Saying Farewell to My XO Laptop

   
   
   
   
   

A few weeks ago, after some soul-searching, I decided to pack up the OLPC and ship it off to a new user elsewhere in the world. I've relayed it to a second party in America, who is better equipped to present it to its new owner.


Say hello to a new XO owner

I decided to part ways with it for several reasons. First, I honestly hadn't used it in well over three months. There's practically a waiting line for computer use in this household, and tinkering with the XO-1 had fallen way down on the list.

I had lots of plans but have no time to enact them, and so disuse (not misuse) was to blame. I am far more enamored with this 100Mhz machine than I had been with the XO, and in turn more enthused by the idea of working with that hideous old K6-2 than I was with the XO, and doubly so of working with either of the Thinkpads than I was with the XO.

But I don't kid myself either. I am a laptop fiend, and while the XO was technically a laptop, there were too many parts that deviated from the "normal" range of laptop hardware (if there is such a thing) to fall within my focus. It was, in other words, a little too unusual to pique my interest.

Perhaps more influential in the decision was my rather steep disappointment in the off-again, on-again hardware failures I had with the machine. I had committed myself to overlooking those faults; I even added it to my to-do list for the year. And I never really reported it here, but I was able to "cure" the machine of its sticky-key issue twice by using a common hair dryer to soften the glue under the CTRL key, and massage it back to a functional level. (Thanks again to the OLPC fan who e-mailed me with that "solution" ... it's what convinced me to keep it for another few months, really.)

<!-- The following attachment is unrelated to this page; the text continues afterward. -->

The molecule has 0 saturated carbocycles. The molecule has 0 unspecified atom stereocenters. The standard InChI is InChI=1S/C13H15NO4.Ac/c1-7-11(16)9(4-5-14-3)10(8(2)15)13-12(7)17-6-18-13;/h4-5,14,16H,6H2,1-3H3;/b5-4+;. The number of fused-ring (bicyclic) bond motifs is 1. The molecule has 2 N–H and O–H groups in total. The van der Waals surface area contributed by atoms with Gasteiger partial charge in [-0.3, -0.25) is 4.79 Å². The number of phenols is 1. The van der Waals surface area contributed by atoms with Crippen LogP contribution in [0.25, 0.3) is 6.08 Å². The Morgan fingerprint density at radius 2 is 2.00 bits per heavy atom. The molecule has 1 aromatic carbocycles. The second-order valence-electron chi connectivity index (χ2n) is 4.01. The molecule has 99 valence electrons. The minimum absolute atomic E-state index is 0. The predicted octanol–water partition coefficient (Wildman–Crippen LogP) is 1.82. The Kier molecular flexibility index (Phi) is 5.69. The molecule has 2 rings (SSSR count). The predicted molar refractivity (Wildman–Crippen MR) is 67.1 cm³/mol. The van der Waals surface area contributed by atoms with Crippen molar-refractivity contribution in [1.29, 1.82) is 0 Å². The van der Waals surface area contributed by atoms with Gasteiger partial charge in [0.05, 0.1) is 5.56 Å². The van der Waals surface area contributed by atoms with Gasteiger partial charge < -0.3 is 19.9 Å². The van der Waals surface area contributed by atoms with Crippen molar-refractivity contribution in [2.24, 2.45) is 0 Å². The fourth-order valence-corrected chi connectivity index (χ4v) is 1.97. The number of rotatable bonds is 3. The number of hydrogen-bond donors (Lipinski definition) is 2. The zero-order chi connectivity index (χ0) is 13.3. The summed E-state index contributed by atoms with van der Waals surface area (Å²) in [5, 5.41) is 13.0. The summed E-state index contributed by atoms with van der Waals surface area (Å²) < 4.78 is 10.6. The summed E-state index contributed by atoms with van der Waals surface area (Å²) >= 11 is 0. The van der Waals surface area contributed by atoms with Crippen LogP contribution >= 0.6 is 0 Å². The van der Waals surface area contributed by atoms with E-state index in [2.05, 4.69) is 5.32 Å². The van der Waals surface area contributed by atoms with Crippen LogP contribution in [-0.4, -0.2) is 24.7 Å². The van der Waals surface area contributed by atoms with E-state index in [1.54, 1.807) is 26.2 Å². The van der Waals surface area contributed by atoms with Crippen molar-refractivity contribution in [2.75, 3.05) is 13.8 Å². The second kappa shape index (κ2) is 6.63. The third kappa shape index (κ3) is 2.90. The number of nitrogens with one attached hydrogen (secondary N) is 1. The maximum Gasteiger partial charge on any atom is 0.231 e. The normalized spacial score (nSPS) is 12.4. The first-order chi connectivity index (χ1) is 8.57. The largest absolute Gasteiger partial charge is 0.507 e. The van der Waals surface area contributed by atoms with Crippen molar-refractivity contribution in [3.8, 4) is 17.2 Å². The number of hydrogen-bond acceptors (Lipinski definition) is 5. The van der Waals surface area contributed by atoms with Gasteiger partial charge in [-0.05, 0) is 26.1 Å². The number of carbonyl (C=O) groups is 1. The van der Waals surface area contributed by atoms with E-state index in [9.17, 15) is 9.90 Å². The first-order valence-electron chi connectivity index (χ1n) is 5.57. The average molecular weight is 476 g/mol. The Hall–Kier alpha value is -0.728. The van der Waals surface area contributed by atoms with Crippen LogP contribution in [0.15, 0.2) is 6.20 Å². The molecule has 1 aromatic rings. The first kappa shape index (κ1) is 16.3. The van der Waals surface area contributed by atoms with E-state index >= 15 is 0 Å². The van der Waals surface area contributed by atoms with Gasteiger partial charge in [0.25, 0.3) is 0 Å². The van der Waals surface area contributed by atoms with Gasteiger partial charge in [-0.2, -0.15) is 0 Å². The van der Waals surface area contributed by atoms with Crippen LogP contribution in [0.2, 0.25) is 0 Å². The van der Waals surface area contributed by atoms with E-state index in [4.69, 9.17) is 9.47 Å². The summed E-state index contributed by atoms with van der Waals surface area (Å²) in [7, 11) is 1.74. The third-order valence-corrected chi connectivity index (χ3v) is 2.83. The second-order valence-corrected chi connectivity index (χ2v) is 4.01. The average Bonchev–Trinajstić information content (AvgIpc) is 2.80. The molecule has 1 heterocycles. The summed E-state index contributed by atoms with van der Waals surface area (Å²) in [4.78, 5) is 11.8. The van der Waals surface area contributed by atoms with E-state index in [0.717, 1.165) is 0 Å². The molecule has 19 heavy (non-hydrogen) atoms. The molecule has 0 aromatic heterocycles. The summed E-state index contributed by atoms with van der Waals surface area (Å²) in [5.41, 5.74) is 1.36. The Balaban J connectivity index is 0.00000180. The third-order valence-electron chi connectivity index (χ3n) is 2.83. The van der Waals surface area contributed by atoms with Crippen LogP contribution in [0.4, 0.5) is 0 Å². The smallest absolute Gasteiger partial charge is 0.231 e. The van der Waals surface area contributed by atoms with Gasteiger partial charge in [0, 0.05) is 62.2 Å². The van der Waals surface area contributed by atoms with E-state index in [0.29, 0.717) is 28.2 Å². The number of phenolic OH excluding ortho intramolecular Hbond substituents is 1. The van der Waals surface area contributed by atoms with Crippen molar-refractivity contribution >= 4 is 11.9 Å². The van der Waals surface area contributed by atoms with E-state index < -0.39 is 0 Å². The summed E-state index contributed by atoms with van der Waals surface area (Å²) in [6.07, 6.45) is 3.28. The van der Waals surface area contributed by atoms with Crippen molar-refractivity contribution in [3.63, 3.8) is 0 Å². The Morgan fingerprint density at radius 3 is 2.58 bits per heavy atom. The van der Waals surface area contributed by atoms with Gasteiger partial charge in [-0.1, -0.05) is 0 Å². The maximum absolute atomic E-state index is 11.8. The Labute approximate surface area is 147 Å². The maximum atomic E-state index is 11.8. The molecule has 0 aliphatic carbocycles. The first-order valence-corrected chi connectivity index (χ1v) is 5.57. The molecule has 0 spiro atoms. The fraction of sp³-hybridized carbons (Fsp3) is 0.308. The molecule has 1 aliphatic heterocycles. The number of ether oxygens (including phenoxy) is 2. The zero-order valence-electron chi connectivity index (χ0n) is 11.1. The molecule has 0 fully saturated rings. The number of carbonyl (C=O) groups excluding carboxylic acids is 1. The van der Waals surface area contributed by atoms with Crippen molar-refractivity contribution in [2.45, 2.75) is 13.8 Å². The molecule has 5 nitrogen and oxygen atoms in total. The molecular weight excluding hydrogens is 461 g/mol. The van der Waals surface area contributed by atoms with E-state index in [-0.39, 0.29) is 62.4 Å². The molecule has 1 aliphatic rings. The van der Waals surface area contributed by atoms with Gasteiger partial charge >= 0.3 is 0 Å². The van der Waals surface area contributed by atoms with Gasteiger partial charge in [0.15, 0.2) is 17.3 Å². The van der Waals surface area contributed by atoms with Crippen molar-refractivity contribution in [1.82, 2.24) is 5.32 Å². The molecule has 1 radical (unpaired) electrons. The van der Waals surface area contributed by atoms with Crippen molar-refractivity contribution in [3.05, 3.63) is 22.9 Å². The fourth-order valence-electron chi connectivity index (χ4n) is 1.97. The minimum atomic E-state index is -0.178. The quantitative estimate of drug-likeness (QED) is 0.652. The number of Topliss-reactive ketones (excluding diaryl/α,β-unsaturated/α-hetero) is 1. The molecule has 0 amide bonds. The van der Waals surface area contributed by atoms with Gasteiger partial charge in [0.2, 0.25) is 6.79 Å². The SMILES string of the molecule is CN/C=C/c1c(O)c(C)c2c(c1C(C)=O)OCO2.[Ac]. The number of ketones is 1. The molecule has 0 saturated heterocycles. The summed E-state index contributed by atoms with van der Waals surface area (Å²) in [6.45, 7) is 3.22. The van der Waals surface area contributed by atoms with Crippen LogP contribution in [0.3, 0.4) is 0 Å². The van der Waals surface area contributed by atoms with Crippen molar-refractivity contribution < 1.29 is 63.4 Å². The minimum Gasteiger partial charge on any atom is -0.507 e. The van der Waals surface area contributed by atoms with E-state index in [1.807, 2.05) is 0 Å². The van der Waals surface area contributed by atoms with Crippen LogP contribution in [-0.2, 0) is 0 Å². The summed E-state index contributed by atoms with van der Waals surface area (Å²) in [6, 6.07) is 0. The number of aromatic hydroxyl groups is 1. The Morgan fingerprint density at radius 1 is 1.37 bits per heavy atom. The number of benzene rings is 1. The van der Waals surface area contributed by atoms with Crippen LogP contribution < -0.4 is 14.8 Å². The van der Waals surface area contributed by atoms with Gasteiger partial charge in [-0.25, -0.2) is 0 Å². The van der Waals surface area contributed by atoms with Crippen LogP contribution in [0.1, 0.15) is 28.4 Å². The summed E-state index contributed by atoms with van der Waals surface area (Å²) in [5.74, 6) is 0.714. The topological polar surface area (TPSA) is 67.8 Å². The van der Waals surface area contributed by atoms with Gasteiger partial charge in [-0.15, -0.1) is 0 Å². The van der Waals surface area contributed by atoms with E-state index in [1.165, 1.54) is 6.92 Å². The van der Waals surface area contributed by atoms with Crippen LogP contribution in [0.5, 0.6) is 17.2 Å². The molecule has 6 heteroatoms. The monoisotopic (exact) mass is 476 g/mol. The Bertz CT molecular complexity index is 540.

But the idea that a six-month old computer intended for underprivileged children had a vaguely cripping hardware fault after extremely light use ... well, let's just say it was like a grain of sand in my mouth. Try as I might, I couldn't keep it out of my mind. It just continued to irritate, with no sign of relief.

I enjoyed the time I had with it; I count my Crux installation and long-running Arch installations as coups in my personal repertoire. I would have been happier with it if, in my experience, the video subsystem better matched the demands put on it (it always seemed a bit too slow for 1200├Ś800, or whatever) and if perhaps there was a little more power overall, in the entire system.

But aside from that there is no coda for the cute little green laptop. It was one part experimentation and one part honest-to-goodness philanthropy that convinced me to buy it and its counterpart. I probably wouldn't do it again, but I'm willing to admit that was only my experience, and not necessarily the norm.

Now if only I could convince myself to thin out the remaining members of the herd.

This post first appeared on Motho ke motho ka botho and is republished here with K.Mandla's permission.

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18 Comments